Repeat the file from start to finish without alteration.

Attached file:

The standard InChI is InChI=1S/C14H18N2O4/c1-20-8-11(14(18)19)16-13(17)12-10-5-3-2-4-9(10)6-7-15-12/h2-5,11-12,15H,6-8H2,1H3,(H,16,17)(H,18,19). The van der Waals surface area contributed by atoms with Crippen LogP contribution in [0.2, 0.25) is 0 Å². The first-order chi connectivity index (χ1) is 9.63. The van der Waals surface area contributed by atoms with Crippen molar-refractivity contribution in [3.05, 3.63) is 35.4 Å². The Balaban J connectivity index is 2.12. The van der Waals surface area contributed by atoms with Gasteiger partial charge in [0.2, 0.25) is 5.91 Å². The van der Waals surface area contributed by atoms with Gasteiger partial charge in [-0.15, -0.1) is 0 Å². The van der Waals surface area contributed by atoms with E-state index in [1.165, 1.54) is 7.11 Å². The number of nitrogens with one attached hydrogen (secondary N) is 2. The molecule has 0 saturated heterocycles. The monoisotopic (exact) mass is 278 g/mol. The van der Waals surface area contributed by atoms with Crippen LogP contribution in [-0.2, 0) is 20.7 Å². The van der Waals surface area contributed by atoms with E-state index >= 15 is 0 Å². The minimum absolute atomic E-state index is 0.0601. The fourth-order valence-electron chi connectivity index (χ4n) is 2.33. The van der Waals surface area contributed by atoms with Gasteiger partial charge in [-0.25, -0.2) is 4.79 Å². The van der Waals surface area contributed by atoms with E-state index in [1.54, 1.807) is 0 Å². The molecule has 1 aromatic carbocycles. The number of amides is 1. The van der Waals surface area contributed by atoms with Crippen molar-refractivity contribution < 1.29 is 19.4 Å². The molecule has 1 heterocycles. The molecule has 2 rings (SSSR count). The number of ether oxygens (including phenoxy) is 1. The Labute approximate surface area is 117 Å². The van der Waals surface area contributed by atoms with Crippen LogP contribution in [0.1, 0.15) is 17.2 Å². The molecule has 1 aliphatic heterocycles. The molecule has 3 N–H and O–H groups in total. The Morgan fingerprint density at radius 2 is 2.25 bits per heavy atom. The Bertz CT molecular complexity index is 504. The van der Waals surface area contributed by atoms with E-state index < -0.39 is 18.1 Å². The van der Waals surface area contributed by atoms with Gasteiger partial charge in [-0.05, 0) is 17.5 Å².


The standard InChI is InChI=1S/C14H18N2O4/c1-20-8-11(14(18)19)16-13(17)12-10-5-3-2-4-9(10)6-7-15-12/h2-5,11-12,15H,6-8H2,1H3,(H,16,17)(H,18,19). The van der Waals surface area contributed by atoms with Crippen LogP contribution in [0.2, 0.25) is 0 Å². The first-order chi connectivity index (χ1) is 9.63. The van der Waals surface area contributed by atoms with Crippen molar-refractivity contribution in [3.05, 3.63) is 35.4 Å². The Balaban J connectivity index is 2.12. The van der Waals surface area contributed by atoms with Gasteiger partial charge in [0.2, 0.25) is 5.91 Å². The van der Waals surface area contributed by atoms with Gasteiger partial charge in [-0.15, -0.1) is 0 Å². The van der Waals surface area contributed by atoms with E-state index in [1.165, 1.54) is 7.11 Å². The number of nitrogens with one attached hydrogen (secondary N) is 2. The molecule has 0 saturated heterocycles. The monoisotopic (exact) mass is 278 g/mol. The van der Waals surface area contributed by atoms with Crippen LogP contribution in [-0.2, 0) is 20.7 Å². The van der Waals surface area contributed by atoms with E-state index >= 15 is 0 Å². The minimum absolute atomic E-state index is 0.0601. The fourth-order valence-electron chi connectivity index (χ4n) is 2.33. The van der Waals surface area contributed by atoms with Gasteiger partial charge in [-0.25, -0.2) is 4.79 Å². The van der Waals surface area contributed by atoms with E-state index in [1.54, 1.807) is 0 Å². The molecule has 1 aromatic carbocycles. The number of amides is 1. The van der Waals surface area contributed by atoms with Crippen molar-refractivity contribution < 1.29 is 19.4 Å². The molecule has 1 heterocycles. The molecule has 2 rings (SSSR count). The number of ether oxygens (including phenoxy) is 1. The Labute approximate surface area is 117 Å². The van der Waals surface area contributed by atoms with Crippen LogP contribution in [0.1, 0.15) is 17.2 Å². The molecule has 1 aliphatic heterocycles. The molecule has 3 N–H and O–H groups in total. The Morgan fingerprint density at radius 2 is 2.25 bits per heavy atom. The Bertz CT molecular complexity index is 504. The van der Waals surface area contributed by atoms with E-state index < -0.39 is 18.1 Å². The van der Waals surface area contributed by atoms with Gasteiger partial charge in [-0.05, 0) is 17.5 Å².